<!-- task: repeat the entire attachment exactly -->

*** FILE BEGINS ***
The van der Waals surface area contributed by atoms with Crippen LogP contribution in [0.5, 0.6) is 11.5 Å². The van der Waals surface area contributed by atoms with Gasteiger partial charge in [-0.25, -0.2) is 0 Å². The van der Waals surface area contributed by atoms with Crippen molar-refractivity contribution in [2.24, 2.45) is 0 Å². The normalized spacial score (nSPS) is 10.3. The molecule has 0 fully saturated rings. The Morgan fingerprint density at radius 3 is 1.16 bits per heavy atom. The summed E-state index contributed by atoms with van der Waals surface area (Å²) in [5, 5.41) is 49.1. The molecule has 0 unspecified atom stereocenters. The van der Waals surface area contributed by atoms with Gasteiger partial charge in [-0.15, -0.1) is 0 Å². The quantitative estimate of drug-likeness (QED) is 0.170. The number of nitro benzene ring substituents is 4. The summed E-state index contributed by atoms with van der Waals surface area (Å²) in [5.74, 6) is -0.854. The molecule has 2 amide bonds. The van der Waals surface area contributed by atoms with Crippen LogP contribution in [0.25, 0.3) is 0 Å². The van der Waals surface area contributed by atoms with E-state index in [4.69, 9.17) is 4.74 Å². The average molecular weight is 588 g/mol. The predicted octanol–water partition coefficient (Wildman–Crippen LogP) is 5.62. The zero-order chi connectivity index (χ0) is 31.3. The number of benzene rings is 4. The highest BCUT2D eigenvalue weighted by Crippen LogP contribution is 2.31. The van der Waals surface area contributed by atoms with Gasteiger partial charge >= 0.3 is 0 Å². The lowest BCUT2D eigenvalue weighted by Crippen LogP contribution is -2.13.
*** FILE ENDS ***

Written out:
The van der Waals surface area contributed by atoms with Crippen LogP contribution in [0.5, 0.6) is 11.5 Å². The van der Waals surface area contributed by atoms with Gasteiger partial charge in [-0.25, -0.2) is 0 Å². The van der Waals surface area contributed by atoms with Crippen molar-refractivity contribution in [2.24, 2.45) is 0 Å². The normalized spacial score (nSPS) is 10.3. The molecule has 0 fully saturated rings. The Morgan fingerprint density at radius 3 is 1.16 bits per heavy atom. The summed E-state index contributed by atoms with van der Waals surface area (Å²) in [5, 5.41) is 49.1. The molecule has 0 unspecified atom stereocenters. The van der Waals surface area contributed by atoms with Gasteiger partial charge in [-0.15, -0.1) is 0 Å². The quantitative estimate of drug-likeness (QED) is 0.170. The number of nitro benzene ring substituents is 4. The summed E-state index contributed by atoms with van der Waals surface area (Å²) in [5.74, 6) is -0.854. The molecule has 2 amide bonds. The van der Waals surface area contributed by atoms with Crippen LogP contribution in [0.25, 0.3) is 0 Å². The van der Waals surface area contributed by atoms with E-state index in [4.69, 9.17) is 4.74 Å². The average molecular weight is 588 g/mol. The predicted octanol–water partition coefficient (Wildman–Crippen LogP) is 5.62. The zero-order chi connectivity index (χ0) is 31.3. The number of benzene rings is 4. The highest BCUT2D eigenvalue weighted by Crippen LogP contribution is 2.31. The van der Waals surface area contributed by atoms with Gasteiger partial charge >= 0.3 is 0 Å². The lowest BCUT2D eigenvalue weighted by Crippen LogP contribution is -2.13.